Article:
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LMS Route: Stratford Midland Junction - The Shakespeare Route

LMS Route: Evesham to Birmingham

Broom Junction West Signal Box: smj_brm396

British Railways Standard Class 9F 2-10-0 No 92213 approaches Broom West Signal Box with a westbound freight service

British Railways Standard Class 9F 2-10-0 No 92213 approaches Broom West Signal Box with a westbound freight service. The fireman would be standing on the other side of the cab ready to lean out to collect the staff before proceeding on to Evesham. Built by Swindon works in October 1959, No 92213 was allocated to 84C Banbury shed in November 1959 and was to remain in service with British Railways allocated to Banbury until November 1966 when it was withdrawn to be scrapped after being transferred to 12A Kingmoor shed in Carlisle by J McWilliams of Shettleston.

Broom West Signal Box was built to a wartime Air Raid Precaution (ARP) specification which were designed to prevent blast damage rather than a direct hit from a bomb. The London, Midland & Scottish Railway ARP design for instance was design to resist a direct hit from a mere 1kg. incendiary bomb. The ARP signal boxes were generally built with 13½ inch thick brick walls (the equivalent of one and half bricks thick) topped by a reinforced concrete roof with concrete floors and lintels. The use of brick and concrete to keep the amount of timber to a bare minimum, not only minimised the possibility of fire damage, but also to reduce the need for skilled labour to erect them. The London, Midland & Scottish Railway ARP signal box design was fitted with an 'Evanstone roof' designed and manufactured by Messrs Evanstone of Riddings. It was made of a pre-cast reinforced concrete roof 13 inches thick at the front and rear with a fall to the centre for draining rainwater, waterproofing being provided by bitumen, two layers of felt, asbestos, and chippings. Pre-cast concrete 'Evanstone beams' were used for the operating room floor, and unlike the other companies who tended to fit wooden staircases, in most cases a pre-cast concrete staircase was provided. Most of those built were fitted with metal window frames with concrete cills, lintels, and mullions. Of the 'Big Four', the London, Midland & Scottish Railway was the one company that seemed most of all to adhere to the original design, but even they built some non standard ARP design signal boxes. The LMS built approximately fifty ARP signal boxes between 1939 and 1950. Their robust construction meant that when no longer required they were often left standing as a shell, with only their equipment being removed. Courtesy David Ingham of www.pillbox-study-group.org.uk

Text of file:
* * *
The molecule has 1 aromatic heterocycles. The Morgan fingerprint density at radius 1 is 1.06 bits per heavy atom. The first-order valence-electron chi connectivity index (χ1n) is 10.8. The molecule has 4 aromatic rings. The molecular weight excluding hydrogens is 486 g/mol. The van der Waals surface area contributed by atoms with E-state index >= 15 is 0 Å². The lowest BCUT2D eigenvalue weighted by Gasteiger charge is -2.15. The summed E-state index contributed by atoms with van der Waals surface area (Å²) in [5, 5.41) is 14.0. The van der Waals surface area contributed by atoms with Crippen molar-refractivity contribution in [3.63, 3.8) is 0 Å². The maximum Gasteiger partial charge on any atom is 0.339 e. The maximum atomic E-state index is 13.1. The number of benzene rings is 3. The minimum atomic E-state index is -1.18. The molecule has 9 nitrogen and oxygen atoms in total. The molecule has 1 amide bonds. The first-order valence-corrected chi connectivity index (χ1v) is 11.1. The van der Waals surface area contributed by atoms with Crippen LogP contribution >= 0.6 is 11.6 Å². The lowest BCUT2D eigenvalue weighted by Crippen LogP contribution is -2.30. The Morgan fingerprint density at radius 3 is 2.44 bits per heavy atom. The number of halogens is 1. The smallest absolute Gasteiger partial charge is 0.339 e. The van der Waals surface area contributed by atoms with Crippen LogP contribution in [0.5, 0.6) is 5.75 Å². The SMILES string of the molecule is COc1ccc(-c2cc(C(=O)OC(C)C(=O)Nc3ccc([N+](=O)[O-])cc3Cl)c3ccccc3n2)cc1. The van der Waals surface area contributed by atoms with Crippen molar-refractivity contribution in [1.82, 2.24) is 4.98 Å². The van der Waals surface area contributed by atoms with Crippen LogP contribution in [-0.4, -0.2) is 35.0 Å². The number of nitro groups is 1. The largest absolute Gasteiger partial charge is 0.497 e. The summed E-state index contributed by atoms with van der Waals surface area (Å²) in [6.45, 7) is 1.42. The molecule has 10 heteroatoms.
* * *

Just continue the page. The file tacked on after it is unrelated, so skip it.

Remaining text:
This photograph is available in colour in 'The Lost Colour Collection Volume 1' ISBN 978-1-911262-04-6 Irwell Press Limited.